TUESDAY. - When I awoke, it was already day; the train was standing idle; I was in the last carriage, and, seeing some others strolling to and fro about the lines, I opened the door and stepped forth, as from a caravan by the wayside. We were near no station, nor even, as far as I could see, within reach of any signal. A green, open, undulating country stretched away upon all sides. Locust trees and a single field of Indian corn gave it a foreign grace and interest; but the contours of the land were soft and English. It was not quite England, neither was it quite France; yet like enough either to seem natural in my eyes. And it was in the sky, and not upon the earth, that I was surprised to find a change. Explain it how you may, and for my part I cannot explain it at all, the sun rises with a different splendour in America and Europe. There is more clear gold and scarlet in our old country mornings; more purple, brown, and smoky orange in those of the new. It may be from habit, but to me the coming of day is less fresh and inspiriting in the latter; it has a duskier glory, and more nearly resembles sunset; it seems to fit some subsequential, evening epoch of the world, as though America were in fact, and not merely in fancy, farther from the orient of Aurora and the springs of day. I thought so then, by the railroad side in Pennsylvania, and I have thought so a dozen times since in far distant parts of the continent. If it be an illusion it is one very deeply rooted, and in which my eyesight is accomplice.

Soon after a train whisked by, announcing and accompanying its passage by the swift beating of a sort of chapel bell upon the engine; and as it was for this we had been waiting, we were summoned by the cry of "All aboard!" and went on again upon our way. The whole line, it appeared, was topsy-turvy; an accident at midnight having thrown all the traffic hours into arrear. We paid for this in the flesh, for we had no meals all that day. Fruit we could buy upon the cars; and now and then we had a few minutes at some station with a meagre show of rolls and sandwiches for sale; but we were so many and so ravenous that, though I tried at every opportunity, the coffee was always exhausted before I could elbow my way to the counter.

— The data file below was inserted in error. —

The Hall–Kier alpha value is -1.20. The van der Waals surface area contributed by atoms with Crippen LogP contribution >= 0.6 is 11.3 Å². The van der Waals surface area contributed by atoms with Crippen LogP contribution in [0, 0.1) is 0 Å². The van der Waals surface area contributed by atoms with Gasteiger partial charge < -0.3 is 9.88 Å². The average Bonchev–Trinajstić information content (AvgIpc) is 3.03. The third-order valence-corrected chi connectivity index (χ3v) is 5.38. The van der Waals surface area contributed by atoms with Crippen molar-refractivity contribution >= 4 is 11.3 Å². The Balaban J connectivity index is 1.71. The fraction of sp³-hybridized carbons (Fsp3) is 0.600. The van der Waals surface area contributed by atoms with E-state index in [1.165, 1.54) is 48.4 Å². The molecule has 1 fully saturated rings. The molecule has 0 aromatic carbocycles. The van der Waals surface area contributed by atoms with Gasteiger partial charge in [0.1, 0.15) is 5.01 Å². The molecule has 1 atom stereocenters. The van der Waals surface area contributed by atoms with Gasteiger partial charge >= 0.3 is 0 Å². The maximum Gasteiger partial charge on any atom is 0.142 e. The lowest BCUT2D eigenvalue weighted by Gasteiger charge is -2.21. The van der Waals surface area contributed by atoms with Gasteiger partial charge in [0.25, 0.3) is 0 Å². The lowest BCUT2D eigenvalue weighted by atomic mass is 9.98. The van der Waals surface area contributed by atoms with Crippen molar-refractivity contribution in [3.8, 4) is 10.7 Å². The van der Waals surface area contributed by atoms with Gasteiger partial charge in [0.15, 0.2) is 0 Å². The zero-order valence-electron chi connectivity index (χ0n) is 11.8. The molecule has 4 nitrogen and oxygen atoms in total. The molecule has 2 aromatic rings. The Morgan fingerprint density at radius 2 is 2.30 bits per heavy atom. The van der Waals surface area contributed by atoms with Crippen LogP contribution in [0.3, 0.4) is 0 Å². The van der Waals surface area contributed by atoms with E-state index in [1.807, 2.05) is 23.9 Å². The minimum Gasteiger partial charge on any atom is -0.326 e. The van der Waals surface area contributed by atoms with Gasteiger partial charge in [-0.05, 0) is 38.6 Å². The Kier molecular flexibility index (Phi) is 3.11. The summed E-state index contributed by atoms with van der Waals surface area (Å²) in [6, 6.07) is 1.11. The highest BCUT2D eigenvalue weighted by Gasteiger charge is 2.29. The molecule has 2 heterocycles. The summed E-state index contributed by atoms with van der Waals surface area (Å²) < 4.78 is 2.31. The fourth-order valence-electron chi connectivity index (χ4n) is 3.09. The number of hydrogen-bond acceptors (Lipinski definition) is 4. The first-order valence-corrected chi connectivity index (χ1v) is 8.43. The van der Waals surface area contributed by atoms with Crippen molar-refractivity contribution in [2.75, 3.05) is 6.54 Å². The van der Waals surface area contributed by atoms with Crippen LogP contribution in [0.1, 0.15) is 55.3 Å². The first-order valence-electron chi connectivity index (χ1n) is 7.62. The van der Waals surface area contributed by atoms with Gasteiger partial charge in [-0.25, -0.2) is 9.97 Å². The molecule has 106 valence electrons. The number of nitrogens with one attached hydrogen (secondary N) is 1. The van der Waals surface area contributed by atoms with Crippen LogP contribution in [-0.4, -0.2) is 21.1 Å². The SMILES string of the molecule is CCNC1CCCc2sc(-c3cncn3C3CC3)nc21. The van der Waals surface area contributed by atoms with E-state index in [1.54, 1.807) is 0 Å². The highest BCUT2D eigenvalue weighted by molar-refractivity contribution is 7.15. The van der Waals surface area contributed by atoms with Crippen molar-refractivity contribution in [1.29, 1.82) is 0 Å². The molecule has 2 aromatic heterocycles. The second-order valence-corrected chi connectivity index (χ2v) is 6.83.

Our American sunrise had ushered in a noble summer's day. There was not a cloud; the sunshine was baking; yet in the woody river valleys among which we wound our way, the atmosphere preserved a sparkling freshness till late in the afternoon. It had an inland sweetness and variety to one newly from the sea; it smelt of woods, rivers, and the delved earth. These, though in so far a country, were airs from home. I stood on the platform by the hour; and as I saw, one after another, pleasant villages, carts upon the highway and fishers by the stream, and heard cockcrows and cheery voices in the distance, and beheld the sun, no longer shining blankly on the plains of ocean, but striking among shapely hills and his light dispersed and coloured by a thousand accidents of form and surface, I began to exult with myself upon this rise in life like a man who had come into a rich estate. And when I had asked the name of a river from the brakesman, and heard that it was called the Susquehanna, the beauty of the name seemed to be part and parcel of the beauty of the land. As when Adam with divine fitness named the creatures, so this word Susquehanna was at once accepted by the fancy. That was the name, as no other could be, for that shining river and desirable valley.

Across the Plains Page 04

Robert Louis Stevenson Stories

Free Books in the public domain from the Classic Literature Library ©

Robert Louis Stevenson
Classic Literature Library

All Pages of This Book